I suffer from the same self-diagnosed problem a lot of us women do: Vitamin Me Deficiency. My quest? To find a quick fix. In an effort to explore a possible remedy, then, I planned a one-night "Retreat in the City" getaway, bid my family goodbye and drove to the Short North on a Friday afternoon.

I popped into ZenCha Tea Salon for a late lunch, then blew the dust off my credit card and did my bit to boost the GNP before checking into the Victorian Village Guest House, an exquisitely appointed apartment I had all to myself for the next 24 hours.

Lisa Craig Morton and her husband, Jeff, built the guest house behind their 115-year-old Queen Anne-style home and now rent it out. As Lisa handed over the key, she pointed out the amenities in the fully stocked kitchen (including bittersweet fudgie cookies from Pistacia Vera!) and the ruby-red-walled bathroom (with fluffy towels and French toiletries). After she left, I ordered a take-out dinner of beet salad and mustard-crusted trout from nearby Basi Italia and settled in for a little alone time.

The next morning, I ditched my breakfast plans (instead opting for the organic berry cheesecake I hadn't eaten the night before ... hey, this was all about me time, right?) and then strolled to Inner Connections Holistic Bodywork Center half a block away on Neil Avenue.

Morton, the guest house owner, and Suzi Wilkoff, owner of Inner Connections, together dreamed up this "Retreat in the City" concept. After my night in the guest house, I was prepared for the bodywork portion of my retreat.

Wilkoff greeted me with my itinerary of treatments and a tray of healthy snacks. The center, in business for nearly 15 years, is home base for a variety of practitioners. I had opted in advance for the Healthy Balance package, which included hypnotherapy with Chel Hamilton, deep-tissue massage with Lonni Perry and acupuncture with Deb Engelgau.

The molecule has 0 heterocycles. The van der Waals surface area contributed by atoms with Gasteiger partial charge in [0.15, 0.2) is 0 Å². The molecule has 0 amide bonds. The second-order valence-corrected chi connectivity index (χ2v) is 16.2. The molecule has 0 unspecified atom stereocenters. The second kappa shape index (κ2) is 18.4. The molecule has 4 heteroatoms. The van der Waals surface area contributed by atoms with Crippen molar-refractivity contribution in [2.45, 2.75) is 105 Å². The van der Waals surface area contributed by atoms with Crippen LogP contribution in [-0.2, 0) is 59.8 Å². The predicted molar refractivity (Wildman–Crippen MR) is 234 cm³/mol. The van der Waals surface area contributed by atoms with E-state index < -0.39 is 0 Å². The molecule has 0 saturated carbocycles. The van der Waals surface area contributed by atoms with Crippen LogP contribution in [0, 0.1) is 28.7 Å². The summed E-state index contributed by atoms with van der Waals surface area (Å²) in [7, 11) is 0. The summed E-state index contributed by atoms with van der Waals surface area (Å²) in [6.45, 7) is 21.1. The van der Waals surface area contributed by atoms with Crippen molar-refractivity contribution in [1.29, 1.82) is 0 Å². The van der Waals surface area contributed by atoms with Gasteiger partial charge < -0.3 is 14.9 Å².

Though I would have loved to squeeze in some yoga, Wilkoff explained that this many treatments would be more than enough for my system, and she was right. The treatments were fantastic, but afterwards I was surprised to find I had zero impulse to head out for more shopping.

Wilkoff confirmed that many holistic treatments leave you feeling "ready to hibernate," which is why, if I were planning such a retreat again, I might opt to spend the night at the guest house after the visit to Inner Connections.

As it was, I had to head back home--but I returned, at least, refreshed.

The Making of a Hostess

In hindsight, the timing of Lisa Craig Morton's career crisis couldn't have been better. In January 2008, after years in the banking industry, Morton felt herself losing interest, so she began working with a career coach to find something she'd be excited to wake up to each day.

"One of the things we discussed was that when my husband and I travel, we love to stay in bed-and-breakfast places," Morton said. "I loved the idea of doing something like that."

Morton knew she had the perfect space for it. Not long after buying their fixer-upper in Victorian Village six years ago, Morton and her husband, Jeff, got permission from the neighborhood's historic commission to reconstruct a carriage house behind the home, at the western edge of their long lot.

"We dug up the insurance maps from the 1920s and could see what used to be there," Morton said. Using that footprint, they built a two-story structure with a three-car garage on the bottom and a 950-square-foot apartment above.

"At the time, we didn't know what we'd use it for," Morton said. "And really for the first four years, it was just sitting there."

Then came the guest house idea. Morton decided to ease into the hospitality industry by opening a guest house rather than a more time-intensive bed and breakfast, because she wasn't financially ready to quit banking just yet. She formed her business in April 2008 and welcomed her first guests that July. In October, she found out she was being laid off the following year.

"The economy tanked, but it was OK," Morton said, "because by then I had pretty much decided I was done with banking."

She hasn't looked back, investing her professional expertise and passion for the Victorian Village neighborhood into her business. She has filled the guest house with antiques and furniture picked up through years of travel in the U.S. and Canada, blending everything to create a cozy yet sophisticated space.

Morton, an active member of the Short North Business Association, seeks out resources available to women-owned businesses, and has been forging partnerships with other local businesses like Basi Italia restaurant. The Retreat in the City venture with Suzi Wilkoff's Inner Connections Holistic Bodywork Center began nearly a year ago.

"For me, the most rewarding thing in all this is that we just fell in love with this neighborhood," Morton said. "Now I can be an ambassador for that."